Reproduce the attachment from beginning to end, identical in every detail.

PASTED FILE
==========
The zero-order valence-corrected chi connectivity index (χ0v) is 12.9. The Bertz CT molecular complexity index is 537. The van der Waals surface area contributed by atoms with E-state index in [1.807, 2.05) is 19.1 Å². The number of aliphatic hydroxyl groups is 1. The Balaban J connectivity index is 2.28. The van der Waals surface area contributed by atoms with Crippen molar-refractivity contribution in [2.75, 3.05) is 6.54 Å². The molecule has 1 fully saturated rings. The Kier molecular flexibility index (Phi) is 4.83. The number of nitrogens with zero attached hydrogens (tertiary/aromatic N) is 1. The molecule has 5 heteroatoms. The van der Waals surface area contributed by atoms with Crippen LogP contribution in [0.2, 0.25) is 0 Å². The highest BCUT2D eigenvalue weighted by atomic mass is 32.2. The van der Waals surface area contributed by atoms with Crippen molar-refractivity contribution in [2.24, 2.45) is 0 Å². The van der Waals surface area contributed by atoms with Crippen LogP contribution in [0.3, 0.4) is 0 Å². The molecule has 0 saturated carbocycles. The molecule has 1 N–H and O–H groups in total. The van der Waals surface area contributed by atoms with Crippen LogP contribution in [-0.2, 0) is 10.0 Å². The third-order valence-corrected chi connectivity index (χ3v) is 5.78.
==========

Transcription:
The zero-order valence-corrected chi connectivity index (χ0v) is 12.9. The Bertz CT molecular complexity index is 537. The van der Waals surface area contributed by atoms with E-state index in [1.807, 2.05) is 19.1 Å². The number of aliphatic hydroxyl groups is 1. The Balaban J connectivity index is 2.28. The van der Waals surface area contributed by atoms with Crippen molar-refractivity contribution in [2.75, 3.05) is 6.54 Å². The molecule has 1 fully saturated rings. The Kier molecular flexibility index (Phi) is 4.83. The number of nitrogens with zero attached hydrogens (tertiary/aromatic N) is 1. The molecule has 5 heteroatoms. The van der Waals surface area contributed by atoms with Crippen LogP contribution in [0.2, 0.25) is 0 Å². The highest BCUT2D eigenvalue weighted by atomic mass is 32.2. The van der Waals surface area contributed by atoms with Crippen molar-refractivity contribution in [2.24, 2.45) is 0 Å². The van der Waals surface area contributed by atoms with Crippen LogP contribution in [0.3, 0.4) is 0 Å². The molecule has 0 saturated carbocycles. The molecule has 1 N–H and O–H groups in total. The van der Waals surface area contributed by atoms with Crippen LogP contribution in [-0.2, 0) is 10.0 Å². The third-order valence-corrected chi connectivity index (χ3v) is 5.78.